Movie Review: The Possession of Hannah Grace, starring Shay Mitchell
By Matthew Kistner
Diederik Van Rooijen’s The Possession of Hannah Grace was advertised in a way that made audiences believe that maybe movie-goers might be in store for a different kind of possession horror film, with a heavy focus on what happens to the human body after an exorcism is performed. With the expectations of something fresh and new, it’s discouraging to see the film fall short in several ways.
Granted, a solid horror film is hard to come by these days. And, not all possession films can live up to The Exorcist, or even the goofball horror cult classic Evil Dead (including its much darker and intense 2013 remake.) However, the shortcomings of Rooijen’s film seemed to be caused by amateur storytelling. We have the cliché female protagonist portrayed by Shay Mitchell, the isolated hospital setting (which let’s face it, isn’t realistic,) and a few cheap jump scares that leave audience members with roughly an hour and forty-five minutes of yet another sub-par horror film.
Taking place in Boston, The Possession of Hannah Grace follows the stereotypical ‘damaged’ female lead who takes a job as an overnight intake administrator for a hospital morgue. Like most unoriginal storytelling, the beginnings of a possible haunting are confused as hallucinations and easily dismissed as Mitchell’s character Megan seems too enthusiastic to become situated in her new position. With most films where the main character is in isolation, it’s a difficult task to introduce other characters that can exhibit the ability to show any depth, as well as create any connection with the audience members. So when they’re offed, nobody seems to care.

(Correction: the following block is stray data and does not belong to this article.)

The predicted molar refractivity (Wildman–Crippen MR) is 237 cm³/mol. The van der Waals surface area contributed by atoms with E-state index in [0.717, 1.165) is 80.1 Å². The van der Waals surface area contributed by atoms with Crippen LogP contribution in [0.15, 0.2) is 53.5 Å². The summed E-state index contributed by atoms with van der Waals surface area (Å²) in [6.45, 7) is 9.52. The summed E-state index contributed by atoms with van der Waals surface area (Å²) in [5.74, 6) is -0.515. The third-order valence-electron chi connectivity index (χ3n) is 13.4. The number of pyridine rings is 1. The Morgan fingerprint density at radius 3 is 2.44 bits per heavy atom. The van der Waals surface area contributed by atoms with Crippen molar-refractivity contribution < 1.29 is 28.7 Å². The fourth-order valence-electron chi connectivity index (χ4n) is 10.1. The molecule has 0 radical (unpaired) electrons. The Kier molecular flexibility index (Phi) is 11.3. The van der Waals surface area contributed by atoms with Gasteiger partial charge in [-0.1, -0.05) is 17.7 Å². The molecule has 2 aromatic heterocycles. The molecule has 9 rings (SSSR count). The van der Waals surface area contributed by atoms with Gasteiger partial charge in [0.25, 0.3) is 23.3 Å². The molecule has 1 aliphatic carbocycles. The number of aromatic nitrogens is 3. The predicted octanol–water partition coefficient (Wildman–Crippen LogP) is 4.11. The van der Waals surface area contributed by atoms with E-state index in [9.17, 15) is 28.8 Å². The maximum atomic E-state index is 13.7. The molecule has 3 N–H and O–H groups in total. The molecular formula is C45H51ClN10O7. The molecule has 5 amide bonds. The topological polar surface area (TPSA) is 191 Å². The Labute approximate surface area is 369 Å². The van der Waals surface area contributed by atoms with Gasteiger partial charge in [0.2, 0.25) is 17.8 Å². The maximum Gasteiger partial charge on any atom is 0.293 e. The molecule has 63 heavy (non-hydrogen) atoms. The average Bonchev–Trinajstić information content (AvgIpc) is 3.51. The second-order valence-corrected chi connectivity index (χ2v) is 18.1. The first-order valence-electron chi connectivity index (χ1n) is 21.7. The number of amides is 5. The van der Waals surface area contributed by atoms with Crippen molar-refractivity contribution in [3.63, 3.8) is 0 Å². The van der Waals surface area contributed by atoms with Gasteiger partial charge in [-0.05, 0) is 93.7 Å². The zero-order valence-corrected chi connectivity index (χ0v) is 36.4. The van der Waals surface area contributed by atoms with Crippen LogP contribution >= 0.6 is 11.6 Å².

I will say, some horror films take time to build some momentum, but The Possession of Hannah Grace started with a fast pace, and was able to maintain that throughout the film, so I tip my hat in that aspect. However, no matter the pacing – it all leads up to the inevitable and predictable ending, which I won’t ruin in case you find yourself still interested in giving the film a shot.
Keep in mind, not all decent horror films need to be attached to BlumhouseProductions (although it doesn’t hurt.) Remember Ari Aster’s Hereditary earlier this year, that was a surprising horror film that left audiences disturbed yet somewhat satisfied.
Overall, I’d give The Possession of Hannah Grace a D+.